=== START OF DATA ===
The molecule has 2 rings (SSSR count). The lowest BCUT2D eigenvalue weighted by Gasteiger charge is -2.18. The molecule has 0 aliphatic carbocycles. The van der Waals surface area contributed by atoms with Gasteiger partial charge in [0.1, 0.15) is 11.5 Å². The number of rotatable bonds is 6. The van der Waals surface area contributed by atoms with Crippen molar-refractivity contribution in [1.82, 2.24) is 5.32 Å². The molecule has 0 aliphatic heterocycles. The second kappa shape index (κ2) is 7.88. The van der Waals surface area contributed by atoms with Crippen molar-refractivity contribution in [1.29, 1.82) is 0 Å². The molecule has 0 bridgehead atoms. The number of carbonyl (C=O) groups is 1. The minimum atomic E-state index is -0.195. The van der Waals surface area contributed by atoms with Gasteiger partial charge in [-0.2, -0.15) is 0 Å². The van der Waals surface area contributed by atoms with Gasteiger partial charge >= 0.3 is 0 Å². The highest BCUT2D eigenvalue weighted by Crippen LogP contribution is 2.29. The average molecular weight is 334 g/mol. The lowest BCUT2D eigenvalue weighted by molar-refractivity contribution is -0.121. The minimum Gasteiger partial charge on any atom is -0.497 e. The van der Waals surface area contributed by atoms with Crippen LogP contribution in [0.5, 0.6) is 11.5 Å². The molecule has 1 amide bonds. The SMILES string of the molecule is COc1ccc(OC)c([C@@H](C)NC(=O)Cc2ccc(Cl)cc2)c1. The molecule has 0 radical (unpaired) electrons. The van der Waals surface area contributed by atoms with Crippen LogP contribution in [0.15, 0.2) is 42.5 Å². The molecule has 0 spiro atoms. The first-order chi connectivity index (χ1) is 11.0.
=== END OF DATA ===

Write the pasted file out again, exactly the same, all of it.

The molecule has 2 rings (SSSR count). The lowest BCUT2D eigenvalue weighted by Gasteiger charge is -2.18. The molecule has 0 aliphatic carbocycles. The van der Waals surface area contributed by atoms with Gasteiger partial charge in [0.1, 0.15) is 11.5 Å². The number of rotatable bonds is 6. The van der Waals surface area contributed by atoms with Crippen molar-refractivity contribution in [1.82, 2.24) is 5.32 Å². The molecule has 0 aliphatic heterocycles. The second kappa shape index (κ2) is 7.88. The van der Waals surface area contributed by atoms with Crippen molar-refractivity contribution in [1.29, 1.82) is 0 Å². The molecule has 0 bridgehead atoms. The number of carbonyl (C=O) groups is 1. The minimum atomic E-state index is -0.195. The van der Waals surface area contributed by atoms with Gasteiger partial charge in [-0.2, -0.15) is 0 Å². The van der Waals surface area contributed by atoms with Gasteiger partial charge >= 0.3 is 0 Å². The highest BCUT2D eigenvalue weighted by Crippen LogP contribution is 2.29. The average molecular weight is 334 g/mol. The lowest BCUT2D eigenvalue weighted by molar-refractivity contribution is -0.121. The minimum Gasteiger partial charge on any atom is -0.497 e. The van der Waals surface area contributed by atoms with Crippen LogP contribution in [0.5, 0.6) is 11.5 Å². The molecule has 1 amide bonds. The SMILES string of the molecule is COc1ccc(OC)c([C@@H](C)NC(=O)Cc2ccc(Cl)cc2)c1. The molecule has 0 radical (unpaired) electrons. The van der Waals surface area contributed by atoms with Crippen LogP contribution in [0.15, 0.2) is 42.5 Å². The molecule has 0 spiro atoms. The first-order chi connectivity index (χ1) is 11.0.